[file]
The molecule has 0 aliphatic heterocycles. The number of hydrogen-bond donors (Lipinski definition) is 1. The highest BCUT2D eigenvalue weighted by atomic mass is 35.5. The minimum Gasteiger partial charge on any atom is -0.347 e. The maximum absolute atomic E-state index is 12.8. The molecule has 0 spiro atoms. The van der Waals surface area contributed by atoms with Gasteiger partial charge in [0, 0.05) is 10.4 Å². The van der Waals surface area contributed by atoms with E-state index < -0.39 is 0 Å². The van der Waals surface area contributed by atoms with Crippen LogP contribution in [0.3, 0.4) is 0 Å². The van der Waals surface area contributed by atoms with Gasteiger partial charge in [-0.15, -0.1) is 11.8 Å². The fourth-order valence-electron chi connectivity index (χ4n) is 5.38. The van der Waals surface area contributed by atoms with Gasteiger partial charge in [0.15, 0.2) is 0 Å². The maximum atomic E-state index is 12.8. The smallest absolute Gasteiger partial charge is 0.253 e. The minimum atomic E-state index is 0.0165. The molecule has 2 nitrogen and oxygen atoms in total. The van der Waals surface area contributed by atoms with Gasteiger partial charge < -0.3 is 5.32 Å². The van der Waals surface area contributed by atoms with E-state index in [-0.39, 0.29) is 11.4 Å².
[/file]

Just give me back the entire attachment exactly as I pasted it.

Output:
The molecule has 0 aliphatic heterocycles. The number of hydrogen-bond donors (Lipinski definition) is 1. The highest BCUT2D eigenvalue weighted by atomic mass is 35.5. The minimum Gasteiger partial charge on any atom is -0.347 e. The maximum absolute atomic E-state index is 12.8. The molecule has 0 spiro atoms. The van der Waals surface area contributed by atoms with Gasteiger partial charge in [0, 0.05) is 10.4 Å². The van der Waals surface area contributed by atoms with E-state index < -0.39 is 0 Å². The van der Waals surface area contributed by atoms with Crippen LogP contribution in [0.3, 0.4) is 0 Å². The van der Waals surface area contributed by atoms with Gasteiger partial charge in [-0.15, -0.1) is 11.8 Å². The fourth-order valence-electron chi connectivity index (χ4n) is 5.38. The van der Waals surface area contributed by atoms with Gasteiger partial charge in [0.15, 0.2) is 0 Å². The maximum atomic E-state index is 12.8. The smallest absolute Gasteiger partial charge is 0.253 e. The minimum atomic E-state index is 0.0165. The molecule has 2 nitrogen and oxygen atoms in total. The van der Waals surface area contributed by atoms with Gasteiger partial charge < -0.3 is 5.32 Å². The van der Waals surface area contributed by atoms with E-state index in [-0.39, 0.29) is 11.4 Å².